Ubaldo beams as they describe the process of making it their own, alongside the Calasag collective. “Doing this on a smaller scale [as a pick-up], we feel less inclined to do things just to please people. We’re just creatives, artists. We are about experimenting.”

Calasag Pop-Up (Photo by Diamond Dixon)

 

Under the moniker Toyomansi, a shoutout to Filipino soy and calamansi flavor, Ubaldo is a musician and curator as well as a chef. Calasag’s principles and presence overlap with hip-hop and punk DIY scenes, seizing control of narratives of what art is and who gets to create it. “People make food that might not be aesthetically pleasing, but the association and relationship that that food has with the community it’s in, that’s art,” Ubaldo asserts. “It’s lame that we have these white chef coat people who are everywhere, standing for photos, but I know amazing culinary artists, women who are never in front of a camera but in front of a stove, making the best food you’ve ever had, making art.”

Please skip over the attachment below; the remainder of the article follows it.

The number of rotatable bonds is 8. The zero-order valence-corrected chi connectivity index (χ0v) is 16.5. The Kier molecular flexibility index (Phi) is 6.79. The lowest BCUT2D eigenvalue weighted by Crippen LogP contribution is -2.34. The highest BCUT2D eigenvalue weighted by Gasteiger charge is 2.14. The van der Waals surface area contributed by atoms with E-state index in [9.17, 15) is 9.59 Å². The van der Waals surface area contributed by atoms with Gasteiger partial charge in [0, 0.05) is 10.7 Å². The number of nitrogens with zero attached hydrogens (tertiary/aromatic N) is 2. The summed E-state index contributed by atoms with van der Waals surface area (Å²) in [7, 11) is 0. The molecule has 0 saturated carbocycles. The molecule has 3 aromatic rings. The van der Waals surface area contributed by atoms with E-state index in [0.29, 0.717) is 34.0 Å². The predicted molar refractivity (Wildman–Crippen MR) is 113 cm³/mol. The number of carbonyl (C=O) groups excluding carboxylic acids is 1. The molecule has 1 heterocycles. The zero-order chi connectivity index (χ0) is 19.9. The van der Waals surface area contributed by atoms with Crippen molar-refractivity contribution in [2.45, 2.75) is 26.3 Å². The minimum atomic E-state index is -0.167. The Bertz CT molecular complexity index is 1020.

More than accolades, Ubaldo wants creative freedom and grassroots joy. In their approximation of success, a friend’s feedback at a cookout is worth as much as a review in Bon Appetit. They are reaching for a more communal, interdisciplinary food culture. “There are so many people fighting for representation in the fine dining world for Filipino food,” they say, “and that’s dope, but I’m like, where’s the underground?”  

 

A Food Prompt from Dylan Ubaldo:

“When we think about food and nutrition we often disregard mental health. Look for ingredients that speak to your soul, remind you of joyful memories and help you feel grounded.”

 


Check out Calasag at their 2nd Anniversary Potluck at Sidebar, on June 4 from 8–12 p.m.

Photos by the author except where otherwise noted.

E Cadoux is a chef, performance artist, facilitator, and organizer. They are a staff collective member of FORCE: Upsetting Rape Culture, and a co-founder of the performance art group Call Your Mom.